Zelensky Returns From NATO Summit With Mixed Results

Ukrainian President Volodymyr Zelensky was on his way home on Thursday from NATO meetingHe is emphasizing the success of his efforts to bring his country closer to the union, even though he does not have the exact time frame to join that he wanted.

After receiving new promises of weapons and reconfirming security commitments from powerful Western allies, Mr. Zelensky is still coming out of the two-day meeting with Ukraine in the same position of war.

Russia attacks drones again headed for the capital at night. The long-standing opposition in Ukraine is intensifying. And there was no official invitation to NATO, because some of its main members, including the United States, are interested in being drawn into the war with Russia.

After Mr. Zelensky complained about the “absurdity” of the lack of time for NATO membership, some Western officials at the meeting, in Lithuania, appeared to oppose his continued demands for aid, urging Ukrainian officials to go. show more “gratitude”. Mr. Zelensky changed his tone when he arrived at the meeting, thanking Western organizations and NATO for their support.

As he left Lithuania, he released a video message that appeared to reassure his war-weary nation that the trip had not been in vain. “We have put an end to all doubts and ambiguity as to whether Ukraine will be in NATO,” he said. “It will!”

The Strategic Communications Department of the Ukrainian military also posted a lengthy Twitter thread highlighting the positive outcome of the meeting.

Mr. Zelensky’s messages, flexible and grateful, showed the way that has been tested during the war and the problems of destruction that he is facing after more than 16 months of Russian aggression. The Ukrainian leader has taken a more direct approach and asked more often, in part to show a war-weary home audience that he is pushing his allies as far as possible. Instead, requests that were initially rejected – including Western tanks, missiles, and even training for F-16 fighter jets – were eventually granted.

Mr. Zelensky actually left the meeting and promises of long-range missiles from France, more tank equipment from Germany and NATO and Group of 7 defense assistance.

“We are returning home with good results for our country, and more importantly, for our soldiers,” he said in a video posted Thursday morning.

But it was not immediately clear how long these weapons would take to arrive, or how much of a boost it would provide for Ukrainian forces to retake the southern and eastern part of the country. The program is in its second month, and Mr. Zelensky admitted that it is moving more slowly than some allies had hoped.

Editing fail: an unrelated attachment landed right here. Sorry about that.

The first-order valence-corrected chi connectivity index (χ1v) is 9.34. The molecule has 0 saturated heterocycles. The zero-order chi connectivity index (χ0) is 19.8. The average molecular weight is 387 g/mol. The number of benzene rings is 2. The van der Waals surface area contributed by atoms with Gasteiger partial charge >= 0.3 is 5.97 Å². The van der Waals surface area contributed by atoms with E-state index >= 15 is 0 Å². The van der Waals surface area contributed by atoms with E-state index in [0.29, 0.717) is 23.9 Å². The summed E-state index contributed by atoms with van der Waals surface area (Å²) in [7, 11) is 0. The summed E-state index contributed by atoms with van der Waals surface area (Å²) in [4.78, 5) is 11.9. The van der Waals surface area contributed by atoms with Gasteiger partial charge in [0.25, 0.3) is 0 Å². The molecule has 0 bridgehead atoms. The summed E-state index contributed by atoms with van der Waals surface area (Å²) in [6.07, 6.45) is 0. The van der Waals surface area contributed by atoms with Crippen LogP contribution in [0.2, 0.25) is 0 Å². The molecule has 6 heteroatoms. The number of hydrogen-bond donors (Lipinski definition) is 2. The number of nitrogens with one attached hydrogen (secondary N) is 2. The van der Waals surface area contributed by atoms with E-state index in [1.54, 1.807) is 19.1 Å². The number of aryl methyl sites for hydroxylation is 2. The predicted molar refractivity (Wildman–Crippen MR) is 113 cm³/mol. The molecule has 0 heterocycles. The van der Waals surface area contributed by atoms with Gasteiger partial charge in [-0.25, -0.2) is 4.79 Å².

Kyiv’s military has also captured some small farming villages in the Zaporizhzhia and Donetsk regions, but in recent weeks appears to have stalled in the face of regular Russian forces.

The Ukrainian military on Thursday mentioned it “benefits elsewhere” – including encircling the eastern city of Bakhmut and the southern cities of Melitopol and Berdiansk – but said Russian forces were “fighting hard.”

The protests “are not going as well as the Ukrainians hoped,” Michael Kofman, director of the Russia and Eurasia Program at the Carnegie Endowment for International Peace, said this week on the “War on the Rocks” podcast.

Mr. Kofman said that it appears that the forces of Kyiv – hampered by minefields, Russian helicopter attacks and deep defense lines – have changed their strategy to try to weaken Moscow’s military power by killing. But he warned that Ukraine would not have much of an advantage in such tactics against Russia’s larger military forces.

The Biden administration has admitted that Kyiv’s military is running out of ammunition for its opposition. This is one reason Mr. Biden approved last week sending weapons to Ukraine that are dangerous to civilians and are banned by all but a few countries, including the United States, Russia and Ukraine.

Ukraine has also been asking the United States for long-range anti-aircraft missiles, known as ATACMS, which have a range of about 190 kilometers – about 40 miles longer than the missiles offered by France and Britain. American and European officials have said that the Biden administration, after months of saying it would not hand over the weapons for fear of further offending Russia, is considering sending a few to Kyiv.

Matthew Mpoke Bigg contributed reports.

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